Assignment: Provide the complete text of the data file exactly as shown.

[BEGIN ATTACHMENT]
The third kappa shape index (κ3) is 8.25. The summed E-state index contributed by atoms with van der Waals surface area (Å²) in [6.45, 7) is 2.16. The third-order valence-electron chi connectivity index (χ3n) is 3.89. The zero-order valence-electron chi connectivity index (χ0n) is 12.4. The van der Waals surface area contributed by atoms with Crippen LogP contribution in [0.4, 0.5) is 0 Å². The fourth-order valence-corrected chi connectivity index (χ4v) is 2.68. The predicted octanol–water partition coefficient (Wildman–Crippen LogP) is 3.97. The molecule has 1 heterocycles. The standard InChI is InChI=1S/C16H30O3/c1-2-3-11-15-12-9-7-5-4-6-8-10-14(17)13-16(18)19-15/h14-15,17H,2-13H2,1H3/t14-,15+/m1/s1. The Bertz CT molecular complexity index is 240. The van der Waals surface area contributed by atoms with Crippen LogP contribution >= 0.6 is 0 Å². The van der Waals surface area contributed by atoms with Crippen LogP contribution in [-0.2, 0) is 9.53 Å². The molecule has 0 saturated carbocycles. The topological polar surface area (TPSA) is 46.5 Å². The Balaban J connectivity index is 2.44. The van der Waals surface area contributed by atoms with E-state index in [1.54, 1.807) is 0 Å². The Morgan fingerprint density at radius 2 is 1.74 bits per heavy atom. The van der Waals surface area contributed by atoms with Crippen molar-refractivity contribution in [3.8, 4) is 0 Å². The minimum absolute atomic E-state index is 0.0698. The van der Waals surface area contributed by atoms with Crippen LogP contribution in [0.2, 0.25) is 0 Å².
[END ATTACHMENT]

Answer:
The third kappa shape index (κ3) is 8.25. The summed E-state index contributed by atoms with van der Waals surface area (Å²) in [6.45, 7) is 2.16. The third-order valence-electron chi connectivity index (χ3n) is 3.89. The zero-order valence-electron chi connectivity index (χ0n) is 12.4. The van der Waals surface area contributed by atoms with Crippen LogP contribution in [0.4, 0.5) is 0 Å². The fourth-order valence-corrected chi connectivity index (χ4v) is 2.68. The predicted octanol–water partition coefficient (Wildman–Crippen LogP) is 3.97. The molecule has 1 heterocycles. The standard InChI is InChI=1S/C16H30O3/c1-2-3-11-15-12-9-7-5-4-6-8-10-14(17)13-16(18)19-15/h14-15,17H,2-13H2,1H3/t14-,15+/m1/s1. The Bertz CT molecular complexity index is 240. The van der Waals surface area contributed by atoms with Crippen LogP contribution >= 0.6 is 0 Å². The van der Waals surface area contributed by atoms with Crippen LogP contribution in [-0.2, 0) is 9.53 Å². The molecule has 0 saturated carbocycles. The topological polar surface area (TPSA) is 46.5 Å². The Balaban J connectivity index is 2.44. The van der Waals surface area contributed by atoms with E-state index in [1.54, 1.807) is 0 Å². The Morgan fingerprint density at radius 2 is 1.74 bits per heavy atom. The van der Waals surface area contributed by atoms with Crippen molar-refractivity contribution in [3.8, 4) is 0 Å². The minimum absolute atomic E-state index is 0.0698. The van der Waals surface area contributed by atoms with Crippen LogP contribution in [0.2, 0.25) is 0 Å².